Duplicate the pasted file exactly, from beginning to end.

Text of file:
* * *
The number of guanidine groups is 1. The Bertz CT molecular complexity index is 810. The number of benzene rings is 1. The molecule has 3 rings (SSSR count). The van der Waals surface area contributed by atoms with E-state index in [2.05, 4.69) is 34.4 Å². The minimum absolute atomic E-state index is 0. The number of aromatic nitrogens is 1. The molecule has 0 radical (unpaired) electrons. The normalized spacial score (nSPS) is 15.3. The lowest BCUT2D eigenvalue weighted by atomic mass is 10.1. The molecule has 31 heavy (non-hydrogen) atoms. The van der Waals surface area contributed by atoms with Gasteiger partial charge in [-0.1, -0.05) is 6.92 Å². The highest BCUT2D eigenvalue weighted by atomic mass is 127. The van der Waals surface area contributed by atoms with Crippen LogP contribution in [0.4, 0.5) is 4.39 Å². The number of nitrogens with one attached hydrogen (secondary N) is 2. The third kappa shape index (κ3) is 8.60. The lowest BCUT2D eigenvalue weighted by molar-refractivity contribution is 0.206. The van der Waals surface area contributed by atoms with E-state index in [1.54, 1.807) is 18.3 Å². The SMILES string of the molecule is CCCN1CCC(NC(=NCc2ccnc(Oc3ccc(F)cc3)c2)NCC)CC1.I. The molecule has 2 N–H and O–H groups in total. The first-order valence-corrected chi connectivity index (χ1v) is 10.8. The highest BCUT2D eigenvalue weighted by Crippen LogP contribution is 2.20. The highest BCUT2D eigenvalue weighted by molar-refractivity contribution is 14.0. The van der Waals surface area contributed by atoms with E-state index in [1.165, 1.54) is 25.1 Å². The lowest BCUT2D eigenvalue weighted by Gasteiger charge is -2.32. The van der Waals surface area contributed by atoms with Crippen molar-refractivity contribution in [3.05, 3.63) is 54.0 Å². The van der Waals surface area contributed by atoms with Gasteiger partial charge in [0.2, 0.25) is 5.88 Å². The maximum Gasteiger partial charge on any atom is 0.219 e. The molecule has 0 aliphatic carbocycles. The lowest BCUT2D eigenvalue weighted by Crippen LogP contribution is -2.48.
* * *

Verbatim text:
The number of guanidine groups is 1. The Bertz CT molecular complexity index is 810. The number of benzene rings is 1. The molecule has 3 rings (SSSR count). The van der Waals surface area contributed by atoms with E-state index in [2.05, 4.69) is 34.4 Å². The minimum absolute atomic E-state index is 0. The number of aromatic nitrogens is 1. The molecule has 0 radical (unpaired) electrons. The normalized spacial score (nSPS) is 15.3. The lowest BCUT2D eigenvalue weighted by atomic mass is 10.1. The molecule has 31 heavy (non-hydrogen) atoms. The van der Waals surface area contributed by atoms with Gasteiger partial charge in [-0.1, -0.05) is 6.92 Å². The highest BCUT2D eigenvalue weighted by atomic mass is 127. The van der Waals surface area contributed by atoms with Crippen LogP contribution in [0.4, 0.5) is 4.39 Å². The number of nitrogens with one attached hydrogen (secondary N) is 2. The third kappa shape index (κ3) is 8.60. The lowest BCUT2D eigenvalue weighted by molar-refractivity contribution is 0.206. The van der Waals surface area contributed by atoms with E-state index in [1.54, 1.807) is 18.3 Å². The SMILES string of the molecule is CCCN1CCC(NC(=NCc2ccnc(Oc3ccc(F)cc3)c2)NCC)CC1.I. The molecule has 2 N–H and O–H groups in total. The first-order valence-corrected chi connectivity index (χ1v) is 10.8. The highest BCUT2D eigenvalue weighted by Crippen LogP contribution is 2.20. The highest BCUT2D eigenvalue weighted by molar-refractivity contribution is 14.0. The van der Waals surface area contributed by atoms with E-state index in [1.165, 1.54) is 25.1 Å². The lowest BCUT2D eigenvalue weighted by Gasteiger charge is -2.32. The van der Waals surface area contributed by atoms with Crippen molar-refractivity contribution in [3.05, 3.63) is 54.0 Å². The van der Waals surface area contributed by atoms with Gasteiger partial charge in [0.2, 0.25) is 5.88 Å². The maximum Gasteiger partial charge on any atom is 0.219 e. The molecule has 0 aliphatic carbocycles. The lowest BCUT2D eigenvalue weighted by Crippen LogP contribution is -2.48.